While the shutdowns imposed to contain the novel coronavirus cause hardship for businesses and households, it should not have the lasting impact as seen in the wake of the global financial crisis in 2008, U.S. Federal Reserve said in the minutes of the March 15 emergency policy meeting, when the central bank slashed the benchmark interest rate to zero.
The uncertainty around the duration and severity of global coronavirus pandemic creates "major downside risks" to the U.S. economy, Fed added in the readout released Wednesday.
Fed officials, at two emergency meetings last month, grew increasingly concerned by the swiftness with which the coronavirus outbreak was harming the U.S. economy and disrupting financial markets, prompting them to take "forceful action," the minutes also showed.
The readout is the first detailed account of how policymakers launched an unprecedented economic rescue plan in record time last month as the coronavirus pandemic spread, reaching decisions that may shape the global economy for decades to come in the space of a few frantic weeks.
At emergency meetings convened by Fed Chair Jerome Powell on March 2 and March 15, policymakers agreed to slash interest rates back to zero, broadened access to U.S. dollars for foreign central banks, and restarted the massive asset purchases that have come to define monetary policy in a crisis. The first rate cut was announced on March 3 following a videoconference conducted on the evening of March 2.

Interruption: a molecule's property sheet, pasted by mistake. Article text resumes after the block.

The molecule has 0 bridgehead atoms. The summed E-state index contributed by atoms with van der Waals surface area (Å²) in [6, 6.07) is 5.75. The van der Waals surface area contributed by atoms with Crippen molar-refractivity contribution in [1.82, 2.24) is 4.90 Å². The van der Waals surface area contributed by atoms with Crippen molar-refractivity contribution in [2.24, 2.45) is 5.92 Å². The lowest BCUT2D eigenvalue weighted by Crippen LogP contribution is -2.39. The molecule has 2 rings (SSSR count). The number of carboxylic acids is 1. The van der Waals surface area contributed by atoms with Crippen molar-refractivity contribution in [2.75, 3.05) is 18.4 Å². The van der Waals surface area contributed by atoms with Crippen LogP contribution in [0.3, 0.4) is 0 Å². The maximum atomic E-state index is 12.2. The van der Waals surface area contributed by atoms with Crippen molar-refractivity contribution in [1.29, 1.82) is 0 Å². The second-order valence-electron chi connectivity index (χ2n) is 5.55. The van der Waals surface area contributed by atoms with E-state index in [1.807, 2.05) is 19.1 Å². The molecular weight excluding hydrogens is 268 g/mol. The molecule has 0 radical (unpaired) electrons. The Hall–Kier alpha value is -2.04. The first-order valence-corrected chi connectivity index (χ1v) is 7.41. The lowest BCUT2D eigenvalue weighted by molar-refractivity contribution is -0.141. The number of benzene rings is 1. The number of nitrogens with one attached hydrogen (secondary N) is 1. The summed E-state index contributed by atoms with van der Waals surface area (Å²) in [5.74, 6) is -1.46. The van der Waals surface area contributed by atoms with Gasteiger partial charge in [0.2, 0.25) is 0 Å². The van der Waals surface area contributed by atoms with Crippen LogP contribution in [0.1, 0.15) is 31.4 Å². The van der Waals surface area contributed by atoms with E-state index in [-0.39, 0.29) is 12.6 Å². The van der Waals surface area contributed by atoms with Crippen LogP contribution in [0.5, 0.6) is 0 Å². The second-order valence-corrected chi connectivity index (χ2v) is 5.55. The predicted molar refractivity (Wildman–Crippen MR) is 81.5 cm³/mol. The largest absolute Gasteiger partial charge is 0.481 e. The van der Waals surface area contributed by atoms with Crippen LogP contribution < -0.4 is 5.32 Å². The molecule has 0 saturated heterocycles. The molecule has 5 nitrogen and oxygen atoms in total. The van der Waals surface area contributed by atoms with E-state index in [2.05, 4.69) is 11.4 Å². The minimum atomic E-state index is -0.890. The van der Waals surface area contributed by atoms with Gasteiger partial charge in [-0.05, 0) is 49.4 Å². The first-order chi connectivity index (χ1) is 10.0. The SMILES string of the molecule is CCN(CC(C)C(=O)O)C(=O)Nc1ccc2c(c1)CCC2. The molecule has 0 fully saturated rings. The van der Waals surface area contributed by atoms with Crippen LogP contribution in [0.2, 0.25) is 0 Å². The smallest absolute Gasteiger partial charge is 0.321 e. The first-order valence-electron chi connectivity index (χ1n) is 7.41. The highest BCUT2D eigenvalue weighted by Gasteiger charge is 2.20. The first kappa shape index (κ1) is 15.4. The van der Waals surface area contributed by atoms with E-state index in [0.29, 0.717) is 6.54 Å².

The minutes cast some light on the speed with which Fed policymakers were pressed into launching a historically forceful response to the damage the outbreak and the efforts to contain it were inflicting on the U.S. economy.
According to a Reuters tally, the U.S. has recorded more than 400,000 confirmed cases of COVID-19, the illness caused by the novel coronavirus, and around 13,000 people have died.
Barely five weeks before the surprise rate cut on March 3, Powell and his colleagues had wrapped up their first meeting of the year on Jan. 29 with an air of cautious optimism. It looked like 2020 could be a year of steady growth and continued strength in the job market, a fresh updraft after a rocky 2019 in which the Fed cut rates three times to blunt the effects of the Trump administration's trade war with China.
While broadly upbeat, policymakers did then concede the novel coronavirus "warranted close watching," according to minutes of that meeting released on Feb. 19, the day before the U.S. stock market began a month-long crash that would cut its value by a third.
Even through mid-February, policymakers felt the outbreak of the new coronavirus strain in China would likely have minimal spillovers to the rest of the world, perhaps disrupting the supply of parts and final goods from Chinese factories but not posing much in the way of a broader threat.
But the virus spread to the U.S., the crisis deepened in China and elsewhere, and conventional economic models proved progressively less able to measure what was happening. The Fed then pulled its crisis playbook from a decade earlier off the shelf and began trying to stabilize financial markets that went from record highs to flashing red.
Most Fed officials now agree the U.S. economy is in a recession that may cut U.S. output by double digits in the second quarter and throw 20 million people or more out of work, at least temporarily, due to measures taken to contain the spread of COVID-19, the illness caused by the coronavirus.
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